The government of Bolivia has passed a new pension law that reduces the retirement age for most men to 58 from 65, in stark contrast to many other countries which are seeking to hike the retirement age in order to deal with climbing life expectancy rates.

Signed by President Evo Morales, the new measure will also nationalize pension funds.

In addition, the law, which will come into force next year, will for the first time grant pensions to the 60 percent of the workforce who work in informal jobs, including market traders, bus drivers and taxi drivers, as long as they make contributions. It is estimated that 3-million Bolivians (or 60 percent of the workforce) are employed in the “informal sector.”

The retirement age for miners was reduced to 56.

For women, will be able to retire at age 55 if they have three or more children. (Women currently retire at age 60).

In a symbolic gesture, Morales signed the new law at the headquarters of Bolivia's main trade union federation, accompanies by miners, peasants and other workers.

What is most important to highlight is the fact that, when we bring together workers with their experience and our ministers and our experts, it is possible together to formulate, propose, and develop a law for the benefit of the Bolivian people, Morales said in a speech at the Bolivian Workers' Center .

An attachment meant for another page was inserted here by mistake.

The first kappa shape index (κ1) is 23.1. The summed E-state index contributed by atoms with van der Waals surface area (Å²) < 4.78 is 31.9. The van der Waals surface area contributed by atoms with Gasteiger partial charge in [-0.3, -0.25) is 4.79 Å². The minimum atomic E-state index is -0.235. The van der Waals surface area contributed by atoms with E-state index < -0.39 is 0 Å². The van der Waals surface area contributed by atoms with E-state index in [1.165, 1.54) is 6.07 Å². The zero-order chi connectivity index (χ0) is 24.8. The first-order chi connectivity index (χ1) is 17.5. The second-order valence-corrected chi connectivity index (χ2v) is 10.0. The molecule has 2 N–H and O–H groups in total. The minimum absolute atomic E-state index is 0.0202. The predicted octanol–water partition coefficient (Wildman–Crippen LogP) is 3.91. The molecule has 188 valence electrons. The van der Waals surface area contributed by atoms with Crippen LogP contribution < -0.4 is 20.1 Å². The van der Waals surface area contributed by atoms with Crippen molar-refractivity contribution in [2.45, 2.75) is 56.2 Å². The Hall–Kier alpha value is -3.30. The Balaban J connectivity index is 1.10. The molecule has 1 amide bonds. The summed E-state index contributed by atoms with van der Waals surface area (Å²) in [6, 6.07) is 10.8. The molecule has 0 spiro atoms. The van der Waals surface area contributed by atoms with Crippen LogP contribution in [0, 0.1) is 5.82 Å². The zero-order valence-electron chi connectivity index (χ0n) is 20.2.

In response to the reduced pension ages, Bolivian ministers explained that many poor Bolivians work in difficult jobs in harsh conditions which older workers cannot reasonably be expected to do. Moreover, the nation’s life expectancy rate is only 62 years for men and 65 years for women.

However, Bolivian business leaders have criticized the new laws, saying they are unsustainable.
Thirteen years ago, Bolivia privatized pension funds after a state-run system collapsed.